CENTRAL ISLIP, N.Y. (AP) — An FBI agent moonlighting as a sailing instructor was among those who became suspicious when a New York real estate executive negotiated to buy a $400,000 sailboat to flee to South America and elude vehicular manslaughter and other charges after a fatal Southampton car crash last summer, prosecutors said.
Sean Ludwick was ordered held without bail at a hearing Tuesday on Long Island; he was arrested last week on suspicion of trying to evade prosecution.
Ludwick, 43, a managing partner and founder of Manhattan-based Blackhouse Development, pleaded not guilty earlier this month to charges in the August death of his passenger. He had been free on $1 million bond.
"I don't think any amount of bail would assure his return to court," state Supreme Court Justice Fernando Camacho said. "He's remanded."
Suffolk County District Attorney Thomas Spota said besides trying to buy a 50-foot sailboat capable of helping him flee, Ludwick performed hundreds of Internet searches on topics like finding countries that don't have extradition treaties with the United States, such as Venezuela, as well as information on the percentage of bail jumpers who are actually caught, trials in absentia, and how to be an effective liar.
"This man was absolutely going to flee," Spota said after the court proceeding. "The searches clearly show that he wanted to know what country or countries were free of extradition to the United States. He was focusing clearly on Venezuela."
Spota said Ludwck began plotting his escape after the Jan. 4 arraignment, where he learned he could face up to 32 years in prison if convicted of aggravated vehicular manslaughter, drunken driving and leaving the scene of a fatal crash. Prosecutors have said a blood sample taken four hours after the crash showed Ludwick's blood-alcohol content was 0.18, more than double the state's legal limit of 0.08.
The Aug. 30 crash killed his passenger, 53-year-old Paul Hansen, a real estate broker who lived in Sag Harbor. Prosecutors said Ludwick crashed his Porsche into a utility pole, dragged Hansen's body from the car and left it within feet of Hansen's driveway.
He then tried to flee the scene, but two of the wheels had come off and the mangled rims of the other two prevented him from traveling more than a quarter-mile, investigators said.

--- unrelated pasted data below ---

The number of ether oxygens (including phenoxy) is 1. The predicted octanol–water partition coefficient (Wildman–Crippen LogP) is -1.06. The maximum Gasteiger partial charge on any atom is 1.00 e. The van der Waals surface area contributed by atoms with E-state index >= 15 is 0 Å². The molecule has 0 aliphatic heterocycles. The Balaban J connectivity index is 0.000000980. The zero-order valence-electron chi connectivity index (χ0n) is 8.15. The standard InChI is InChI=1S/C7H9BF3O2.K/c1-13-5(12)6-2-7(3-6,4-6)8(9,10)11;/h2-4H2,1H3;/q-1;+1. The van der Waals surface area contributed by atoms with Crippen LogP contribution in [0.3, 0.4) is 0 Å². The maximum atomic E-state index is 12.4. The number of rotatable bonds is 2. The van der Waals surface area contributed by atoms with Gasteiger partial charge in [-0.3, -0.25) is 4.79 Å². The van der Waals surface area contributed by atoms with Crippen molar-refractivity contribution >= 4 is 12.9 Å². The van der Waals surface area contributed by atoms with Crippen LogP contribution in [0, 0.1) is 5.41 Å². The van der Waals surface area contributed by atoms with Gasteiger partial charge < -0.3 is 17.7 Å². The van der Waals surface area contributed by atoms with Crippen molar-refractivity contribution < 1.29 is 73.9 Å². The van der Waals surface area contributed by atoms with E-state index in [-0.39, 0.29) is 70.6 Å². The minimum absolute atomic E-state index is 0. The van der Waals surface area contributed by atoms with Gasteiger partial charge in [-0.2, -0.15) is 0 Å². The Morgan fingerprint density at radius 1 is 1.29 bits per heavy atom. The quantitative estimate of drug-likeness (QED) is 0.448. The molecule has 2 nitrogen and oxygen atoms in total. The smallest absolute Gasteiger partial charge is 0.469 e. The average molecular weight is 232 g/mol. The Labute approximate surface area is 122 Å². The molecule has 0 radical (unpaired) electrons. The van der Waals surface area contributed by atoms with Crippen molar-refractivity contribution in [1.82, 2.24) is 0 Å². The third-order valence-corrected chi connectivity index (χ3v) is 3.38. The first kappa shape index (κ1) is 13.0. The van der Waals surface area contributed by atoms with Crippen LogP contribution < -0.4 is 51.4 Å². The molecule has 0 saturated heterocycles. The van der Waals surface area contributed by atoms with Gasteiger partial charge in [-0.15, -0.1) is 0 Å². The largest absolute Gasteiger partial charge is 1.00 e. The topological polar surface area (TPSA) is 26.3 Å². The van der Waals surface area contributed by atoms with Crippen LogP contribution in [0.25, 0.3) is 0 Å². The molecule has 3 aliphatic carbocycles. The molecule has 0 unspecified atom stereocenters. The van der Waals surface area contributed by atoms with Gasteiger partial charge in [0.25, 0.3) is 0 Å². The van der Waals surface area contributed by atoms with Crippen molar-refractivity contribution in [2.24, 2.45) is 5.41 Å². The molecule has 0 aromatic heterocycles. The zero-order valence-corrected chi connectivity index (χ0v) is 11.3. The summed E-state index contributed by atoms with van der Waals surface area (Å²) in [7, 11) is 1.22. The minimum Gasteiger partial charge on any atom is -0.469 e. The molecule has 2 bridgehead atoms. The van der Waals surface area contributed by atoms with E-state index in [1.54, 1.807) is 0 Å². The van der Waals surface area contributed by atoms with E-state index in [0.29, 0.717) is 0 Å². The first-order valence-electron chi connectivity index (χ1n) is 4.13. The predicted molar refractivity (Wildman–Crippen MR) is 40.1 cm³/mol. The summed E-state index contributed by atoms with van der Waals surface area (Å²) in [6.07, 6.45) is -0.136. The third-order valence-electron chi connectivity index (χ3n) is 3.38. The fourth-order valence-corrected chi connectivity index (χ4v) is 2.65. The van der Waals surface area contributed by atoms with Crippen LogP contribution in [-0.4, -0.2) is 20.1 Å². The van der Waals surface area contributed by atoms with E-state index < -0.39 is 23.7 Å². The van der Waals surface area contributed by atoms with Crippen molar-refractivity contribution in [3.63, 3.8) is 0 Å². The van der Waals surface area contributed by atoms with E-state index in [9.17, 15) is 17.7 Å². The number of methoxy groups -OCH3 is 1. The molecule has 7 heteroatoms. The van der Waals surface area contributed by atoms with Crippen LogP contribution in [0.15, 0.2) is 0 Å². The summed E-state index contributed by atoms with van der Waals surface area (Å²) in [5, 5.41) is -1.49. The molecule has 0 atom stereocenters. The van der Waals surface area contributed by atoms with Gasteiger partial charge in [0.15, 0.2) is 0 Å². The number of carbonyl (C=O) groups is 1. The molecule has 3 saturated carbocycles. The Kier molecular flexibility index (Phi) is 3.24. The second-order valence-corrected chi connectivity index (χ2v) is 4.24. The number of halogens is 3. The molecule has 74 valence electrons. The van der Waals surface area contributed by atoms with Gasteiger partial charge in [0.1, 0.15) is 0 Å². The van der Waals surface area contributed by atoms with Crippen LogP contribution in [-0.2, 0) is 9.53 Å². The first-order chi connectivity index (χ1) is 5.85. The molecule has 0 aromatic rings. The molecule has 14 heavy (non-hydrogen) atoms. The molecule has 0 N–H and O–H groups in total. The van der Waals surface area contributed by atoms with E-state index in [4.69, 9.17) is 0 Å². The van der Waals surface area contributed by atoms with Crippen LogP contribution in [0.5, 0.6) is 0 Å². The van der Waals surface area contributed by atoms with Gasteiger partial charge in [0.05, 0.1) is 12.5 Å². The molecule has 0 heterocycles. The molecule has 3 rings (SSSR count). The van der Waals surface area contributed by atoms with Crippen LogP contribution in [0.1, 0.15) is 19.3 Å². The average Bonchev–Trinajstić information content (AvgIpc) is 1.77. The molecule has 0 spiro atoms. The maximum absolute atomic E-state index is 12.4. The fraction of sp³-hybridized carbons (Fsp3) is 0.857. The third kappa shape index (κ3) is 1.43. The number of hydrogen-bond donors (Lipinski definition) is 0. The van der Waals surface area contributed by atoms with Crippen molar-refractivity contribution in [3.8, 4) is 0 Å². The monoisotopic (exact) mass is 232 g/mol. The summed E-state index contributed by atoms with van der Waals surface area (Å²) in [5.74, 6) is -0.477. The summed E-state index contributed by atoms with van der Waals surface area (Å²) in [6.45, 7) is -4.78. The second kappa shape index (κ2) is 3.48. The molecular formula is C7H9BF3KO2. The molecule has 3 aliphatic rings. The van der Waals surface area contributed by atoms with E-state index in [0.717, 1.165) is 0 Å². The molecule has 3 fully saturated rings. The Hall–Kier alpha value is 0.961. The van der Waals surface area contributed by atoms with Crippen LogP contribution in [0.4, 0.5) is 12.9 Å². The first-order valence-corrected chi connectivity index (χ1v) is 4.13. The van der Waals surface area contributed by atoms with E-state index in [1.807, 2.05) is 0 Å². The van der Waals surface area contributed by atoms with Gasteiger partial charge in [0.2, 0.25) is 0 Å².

Defense attorney Benjamin Brafman denied Ludwick was plotting to flee, saying he has two young children he would have to leave behind. "It was never his intent to leave the United States," Brafman said, suggesting the Internet searches were nothing more than a fantasy.
Brafman said, "of all the sailing instructors in the world," Ludwick encountered an FBI agent in Puerto Rico who had given his client sailing instructions. Prosecutors said Ludwick had discussed purchasing a sailboat with the help of the sailing instructor/FBI agent, whom they declined to identify. They said the real estate executive, with a purported wealth in the hundreds of millions, had gone so far as to wire $385,000 to Puerto Rico to complete the sale.
According to court documents, the sailing instructor became suspicious of questions Ludwick asked him concerning the ability of the vessel to make it to South America, and other inquiries about his knowledge of extradition laws. At the same time, a concierge at the hotel where Ludwick stayed also became suspicious, Spota said.
Separately, the concierge and the sailing instructor each contacted authorities in New York about their suspicions. They apparently found from Internet searches of Ludwick that he had pending criminal charges against him, prosecutors said.
Authorities on Long Island and the U.S. Marshals Service then tracked Ludwick's movements off his cellphone. He traveled from Puerto Rico to Miami to Connecticut and eventually to his home in Sag Harbor, New York, where he was arrested Thursday.